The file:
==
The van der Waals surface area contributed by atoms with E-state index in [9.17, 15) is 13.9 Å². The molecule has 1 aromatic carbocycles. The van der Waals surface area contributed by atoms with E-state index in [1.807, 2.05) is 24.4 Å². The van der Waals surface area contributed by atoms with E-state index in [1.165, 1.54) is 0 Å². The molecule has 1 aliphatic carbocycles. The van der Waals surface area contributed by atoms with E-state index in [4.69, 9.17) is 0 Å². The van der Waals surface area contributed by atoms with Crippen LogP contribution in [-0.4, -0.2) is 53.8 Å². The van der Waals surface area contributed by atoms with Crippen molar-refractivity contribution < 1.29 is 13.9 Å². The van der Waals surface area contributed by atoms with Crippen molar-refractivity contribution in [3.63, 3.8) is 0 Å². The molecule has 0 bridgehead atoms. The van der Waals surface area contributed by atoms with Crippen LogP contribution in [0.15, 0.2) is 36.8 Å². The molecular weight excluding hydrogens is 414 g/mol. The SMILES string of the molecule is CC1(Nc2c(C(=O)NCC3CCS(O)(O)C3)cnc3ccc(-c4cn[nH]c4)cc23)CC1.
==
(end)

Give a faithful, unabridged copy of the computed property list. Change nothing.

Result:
The van der Waals surface area contributed by atoms with E-state index in [9.17, 15) is 13.9 Å². The molecule has 1 aromatic carbocycles. The van der Waals surface area contributed by atoms with E-state index in [1.807, 2.05) is 24.4 Å². The van der Waals surface area contributed by atoms with E-state index in [1.165, 1.54) is 0 Å². The molecule has 1 aliphatic carbocycles. The van der Waals surface area contributed by atoms with E-state index in [4.69, 9.17) is 0 Å². The van der Waals surface area contributed by atoms with Crippen LogP contribution in [-0.4, -0.2) is 53.8 Å². The van der Waals surface area contributed by atoms with Crippen molar-refractivity contribution < 1.29 is 13.9 Å². The van der Waals surface area contributed by atoms with Crippen molar-refractivity contribution in [3.63, 3.8) is 0 Å². The molecule has 0 bridgehead atoms. The van der Waals surface area contributed by atoms with Crippen LogP contribution in [0.15, 0.2) is 36.8 Å². The molecular weight excluding hydrogens is 414 g/mol. The SMILES string of the molecule is CC1(Nc2c(C(=O)NCC3CCS(O)(O)C3)cnc3ccc(-c4cn[nH]c4)cc23)CC1.